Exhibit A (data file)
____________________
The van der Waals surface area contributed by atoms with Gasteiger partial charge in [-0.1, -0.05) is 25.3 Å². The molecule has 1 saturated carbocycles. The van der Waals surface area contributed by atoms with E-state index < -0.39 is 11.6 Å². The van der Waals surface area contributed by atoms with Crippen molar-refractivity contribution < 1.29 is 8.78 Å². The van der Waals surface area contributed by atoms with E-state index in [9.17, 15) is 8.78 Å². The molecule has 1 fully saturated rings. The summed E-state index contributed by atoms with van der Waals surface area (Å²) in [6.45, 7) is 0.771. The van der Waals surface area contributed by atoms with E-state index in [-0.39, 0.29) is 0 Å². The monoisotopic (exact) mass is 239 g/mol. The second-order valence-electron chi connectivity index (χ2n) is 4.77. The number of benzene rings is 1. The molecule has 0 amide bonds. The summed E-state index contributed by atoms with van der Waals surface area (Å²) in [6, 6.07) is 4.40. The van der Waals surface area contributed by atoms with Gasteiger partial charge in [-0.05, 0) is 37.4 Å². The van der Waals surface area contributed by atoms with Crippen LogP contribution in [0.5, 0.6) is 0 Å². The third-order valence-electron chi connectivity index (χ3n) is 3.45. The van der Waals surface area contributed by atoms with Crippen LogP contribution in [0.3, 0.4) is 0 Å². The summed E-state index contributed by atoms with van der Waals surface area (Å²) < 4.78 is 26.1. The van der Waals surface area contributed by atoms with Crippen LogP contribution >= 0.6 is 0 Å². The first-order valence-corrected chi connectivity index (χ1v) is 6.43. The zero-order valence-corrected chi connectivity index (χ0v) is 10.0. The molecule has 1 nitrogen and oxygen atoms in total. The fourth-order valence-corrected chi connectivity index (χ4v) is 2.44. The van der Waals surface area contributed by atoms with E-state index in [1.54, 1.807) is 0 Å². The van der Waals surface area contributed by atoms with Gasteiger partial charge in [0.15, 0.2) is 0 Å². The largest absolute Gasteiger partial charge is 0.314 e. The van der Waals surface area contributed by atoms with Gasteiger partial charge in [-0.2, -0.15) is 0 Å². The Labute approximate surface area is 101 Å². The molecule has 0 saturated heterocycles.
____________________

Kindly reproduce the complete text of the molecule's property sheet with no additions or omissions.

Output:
The van der Waals surface area contributed by atoms with Gasteiger partial charge in [-0.1, -0.05) is 25.3 Å². The molecule has 1 saturated carbocycles. The van der Waals surface area contributed by atoms with E-state index < -0.39 is 11.6 Å². The van der Waals surface area contributed by atoms with Crippen molar-refractivity contribution < 1.29 is 8.78 Å². The van der Waals surface area contributed by atoms with E-state index in [9.17, 15) is 8.78 Å². The molecule has 1 fully saturated rings. The summed E-state index contributed by atoms with van der Waals surface area (Å²) in [6.45, 7) is 0.771. The van der Waals surface area contributed by atoms with E-state index in [-0.39, 0.29) is 0 Å². The monoisotopic (exact) mass is 239 g/mol. The second-order valence-electron chi connectivity index (χ2n) is 4.77. The number of benzene rings is 1. The molecule has 0 amide bonds. The summed E-state index contributed by atoms with van der Waals surface area (Å²) in [6, 6.07) is 4.40. The van der Waals surface area contributed by atoms with Gasteiger partial charge in [-0.05, 0) is 37.4 Å². The van der Waals surface area contributed by atoms with Crippen LogP contribution in [0.5, 0.6) is 0 Å². The third-order valence-electron chi connectivity index (χ3n) is 3.45. The van der Waals surface area contributed by atoms with Crippen LogP contribution in [0.3, 0.4) is 0 Å². The summed E-state index contributed by atoms with van der Waals surface area (Å²) < 4.78 is 26.1. The van der Waals surface area contributed by atoms with Crippen LogP contribution >= 0.6 is 0 Å². The first-order valence-corrected chi connectivity index (χ1v) is 6.43. The zero-order valence-corrected chi connectivity index (χ0v) is 10.0. The molecule has 1 nitrogen and oxygen atoms in total. The fourth-order valence-corrected chi connectivity index (χ4v) is 2.44. The van der Waals surface area contributed by atoms with E-state index in [1.54, 1.807) is 0 Å². The van der Waals surface area contributed by atoms with Gasteiger partial charge in [0.15, 0.2) is 0 Å². The largest absolute Gasteiger partial charge is 0.314 e. The van der Waals surface area contributed by atoms with Gasteiger partial charge in [-0.2, -0.15) is 0 Å². The Labute approximate surface area is 101 Å². The molecule has 0 saturated heterocycles.